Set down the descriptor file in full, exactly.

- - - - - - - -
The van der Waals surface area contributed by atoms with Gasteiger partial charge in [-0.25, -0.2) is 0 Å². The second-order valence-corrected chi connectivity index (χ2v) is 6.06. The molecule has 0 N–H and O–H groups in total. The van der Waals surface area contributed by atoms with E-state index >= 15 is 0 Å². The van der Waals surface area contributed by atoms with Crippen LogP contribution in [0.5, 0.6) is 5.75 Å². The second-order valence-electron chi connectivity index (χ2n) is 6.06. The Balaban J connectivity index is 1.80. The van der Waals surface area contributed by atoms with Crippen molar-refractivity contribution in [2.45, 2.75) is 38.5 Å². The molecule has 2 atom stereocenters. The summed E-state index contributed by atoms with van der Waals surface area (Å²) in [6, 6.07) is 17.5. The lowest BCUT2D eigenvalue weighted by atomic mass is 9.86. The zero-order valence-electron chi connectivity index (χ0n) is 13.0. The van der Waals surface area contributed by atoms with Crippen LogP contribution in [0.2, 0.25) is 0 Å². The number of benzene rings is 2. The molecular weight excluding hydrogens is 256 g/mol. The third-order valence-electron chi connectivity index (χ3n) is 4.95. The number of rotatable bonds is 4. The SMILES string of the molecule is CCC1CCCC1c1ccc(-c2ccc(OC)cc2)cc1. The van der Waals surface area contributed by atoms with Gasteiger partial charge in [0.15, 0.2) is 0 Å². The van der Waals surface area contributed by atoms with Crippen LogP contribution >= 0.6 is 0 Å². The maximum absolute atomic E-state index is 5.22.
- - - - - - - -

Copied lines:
The van der Waals surface area contributed by atoms with Gasteiger partial charge in [-0.25, -0.2) is 0 Å². The second-order valence-corrected chi connectivity index (χ2v) is 6.06. The molecule has 0 N–H and O–H groups in total. The van der Waals surface area contributed by atoms with E-state index >= 15 is 0 Å². The van der Waals surface area contributed by atoms with Crippen LogP contribution in [0.5, 0.6) is 5.75 Å². The second-order valence-electron chi connectivity index (χ2n) is 6.06. The Balaban J connectivity index is 1.80. The van der Waals surface area contributed by atoms with Crippen molar-refractivity contribution in [2.45, 2.75) is 38.5 Å². The molecule has 2 atom stereocenters. The summed E-state index contributed by atoms with van der Waals surface area (Å²) in [6, 6.07) is 17.5. The lowest BCUT2D eigenvalue weighted by atomic mass is 9.86. The zero-order valence-electron chi connectivity index (χ0n) is 13.0. The van der Waals surface area contributed by atoms with Crippen LogP contribution in [0.2, 0.25) is 0 Å². The number of benzene rings is 2. The molecular weight excluding hydrogens is 256 g/mol. The third-order valence-electron chi connectivity index (χ3n) is 4.95. The number of rotatable bonds is 4. The SMILES string of the molecule is CCC1CCCC1c1ccc(-c2ccc(OC)cc2)cc1. The van der Waals surface area contributed by atoms with Gasteiger partial charge in [0.15, 0.2) is 0 Å². The van der Waals surface area contributed by atoms with Crippen LogP contribution >= 0.6 is 0 Å². The maximum absolute atomic E-state index is 5.22.